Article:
The $51.6 billion Canadian fund, HOOPP, returned 8.55 per cent for the 2013 financial year, exactly half the return of 2012. But it finished the year in a better position than the year before, demonstrating that returns are only half the story. Amanda White spoke to Jim Keohane about the funds liability-driven investment style.
The Healthcare of Ontario Pension Plan (HOOPP) finished 2013 with a funding status 10 per cent higher than in 2012, putting the defined benefit plan in a great position of 114 per cent funded.
A couple of years ago HOOPP moved to a liability-driven investing approach, and now divides its portfolio into two distinct parts: a liability hedging portfolio, where all the physical assets are invested, and a return-seeking portfolio, implemented entirely through derivatives.
In the past year the liability hedge portfolio lost $1.4 billion, which compares to a gain in that portfolio of $2.2 billion the year before. This year’s loss was due to the interest rate increases across the yield curve resulting in market-to-market losses on the fixed income portfolios.
The rise in interest rates also had the effect of the discount rate, used to calculate the present value of HOOPP’s pension obligation moving to 6.25 per cent, from 6 per cent the year before.
This meant that the total pension obligations were lowered by about $1.5 billion, which was offset by the change in the hedge portfolio of -$1.438 billion.
“Some of our peers may get better returns than us, we are ok with that, we have more bonds than them. Our objective is not to beat our peers but to increase our funding rates. We look at the return on our liabilities, which was 10 per cent, not the return on our assets,” the fund’s chief executive, Jim Keohane says.
The fund manages assets actively in house, making active decisions to move along the yield curve, and using futures, swaps and options to get returns.
Within the liability hedging portfolio the asset allocation is split into real return bonds (12.5 per cent), real estate (12.5 per cent), nominal long bonds (70 per cent), and private equity (5 per cent).
The return-seeking portfolio, which gets equity, credit and beta exposures through derivatives is all managed internally including absolute return strategies, making it more like the proprietary desk of an investment bank than a pension fund.
If the notional value of the derivatives was added up the exposure is something like $200 billion, but that’s not really representational because it is long/short.
“In risk terms the exposure is quite small, because they are all relative value strategies,” Keohane says.
In 2013 value was added in both portfolios, and in the liability hedge it reduced its bond holdings relative to the policy benchmark. Where the strategic position is around 70 per cent in bonds, there was a tactical active decision to reduce it to around 60 per cent.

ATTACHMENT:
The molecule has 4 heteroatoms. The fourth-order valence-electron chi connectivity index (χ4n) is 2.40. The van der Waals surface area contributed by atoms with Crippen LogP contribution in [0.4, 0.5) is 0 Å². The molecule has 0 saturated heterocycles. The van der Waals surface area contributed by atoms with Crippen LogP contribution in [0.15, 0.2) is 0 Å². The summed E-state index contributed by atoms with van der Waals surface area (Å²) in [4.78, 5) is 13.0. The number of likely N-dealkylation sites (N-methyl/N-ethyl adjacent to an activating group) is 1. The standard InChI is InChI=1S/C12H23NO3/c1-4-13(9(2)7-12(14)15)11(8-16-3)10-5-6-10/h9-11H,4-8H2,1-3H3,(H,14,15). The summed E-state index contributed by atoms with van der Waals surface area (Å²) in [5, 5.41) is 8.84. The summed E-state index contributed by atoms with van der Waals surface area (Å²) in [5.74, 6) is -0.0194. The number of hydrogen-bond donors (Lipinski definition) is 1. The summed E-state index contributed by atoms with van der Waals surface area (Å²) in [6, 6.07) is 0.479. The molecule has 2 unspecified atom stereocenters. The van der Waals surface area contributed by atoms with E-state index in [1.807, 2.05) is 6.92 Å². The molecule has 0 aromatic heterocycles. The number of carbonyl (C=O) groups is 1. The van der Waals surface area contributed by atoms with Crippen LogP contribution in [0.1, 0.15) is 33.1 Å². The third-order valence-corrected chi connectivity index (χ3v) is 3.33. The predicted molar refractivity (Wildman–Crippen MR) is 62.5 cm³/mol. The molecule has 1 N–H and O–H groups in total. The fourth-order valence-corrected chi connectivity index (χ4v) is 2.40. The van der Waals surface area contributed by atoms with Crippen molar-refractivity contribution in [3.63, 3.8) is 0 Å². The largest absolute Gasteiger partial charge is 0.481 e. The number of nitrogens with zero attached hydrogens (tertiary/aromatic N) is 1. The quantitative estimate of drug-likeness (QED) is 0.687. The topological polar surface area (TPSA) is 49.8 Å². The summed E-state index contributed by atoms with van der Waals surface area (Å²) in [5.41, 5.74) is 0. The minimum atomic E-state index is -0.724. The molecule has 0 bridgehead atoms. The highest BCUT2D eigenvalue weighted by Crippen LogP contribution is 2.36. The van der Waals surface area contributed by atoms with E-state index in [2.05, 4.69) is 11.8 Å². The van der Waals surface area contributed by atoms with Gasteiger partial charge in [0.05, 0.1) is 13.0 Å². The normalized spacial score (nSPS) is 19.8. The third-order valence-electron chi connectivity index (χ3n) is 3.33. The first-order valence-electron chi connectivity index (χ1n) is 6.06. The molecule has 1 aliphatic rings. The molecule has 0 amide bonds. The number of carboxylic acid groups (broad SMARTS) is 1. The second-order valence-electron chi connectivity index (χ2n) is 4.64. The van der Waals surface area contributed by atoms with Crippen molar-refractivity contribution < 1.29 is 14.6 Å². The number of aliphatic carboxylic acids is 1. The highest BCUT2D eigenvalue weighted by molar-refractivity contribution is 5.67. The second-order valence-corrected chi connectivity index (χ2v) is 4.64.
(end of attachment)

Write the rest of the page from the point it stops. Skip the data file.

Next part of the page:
In addition the holdings were re-positioned out of the mid-term bonds into cash and short-term and long-term bonds.
“We are adjusting our fixed income exposures constantly, shifting with the yield curve,” he says. “The risk premium is very skinny and it is hard to find things.”
HOOPP has been overweight credit and equities since 2008 and is now neutral to short on both fronts.
The house view is that US equities are about 5 per cent overvalued, and Canadian equities about 2 per cent overvalued. While this is not extreme, with 10 per cent overvaluation considered extreme, Keohane says it is a cause for concern.
“Equities have been trading at a 10-15 per cent discount, and were at a 40 per cent discount in 2008, but the market is pricing in good news now. The same is true in corporate credit, spreads are as tight as they were in 2007 so you’re not being paid as much to take risk, so we are dialling that down.”
Instead HOOPP is overweight short-term bonds, and within real estate also sees some opportunities.
Given the fund’s envious funding position, now at 114 per cent, the investment strategy is to proceed with caution.
“We are in good shape from a funding point of view, we don’t need to take a lot of risk. We’re cautious.”
The fund has, however, been doing a lot of work on factor analysis, and has built its own risk tools with a view to moving towards a risk based approach to asset allocation rather than rules-based capital allocation approach.
“We have built the tools to look at the contribution of risk to the portfolio, and we are now looking at the language in our policy documents to move that in.”
Interestingly the risk analysis has revealed that the portfolio doesn’t have as much credit risk as the team thought, so there is room to allocate more.
The biggest contributors to risk are a decline in long-term interest rates, an unexpected rise in inflation, and equity market risk.
“Liability-driven investing is the best way to manage those,” he says.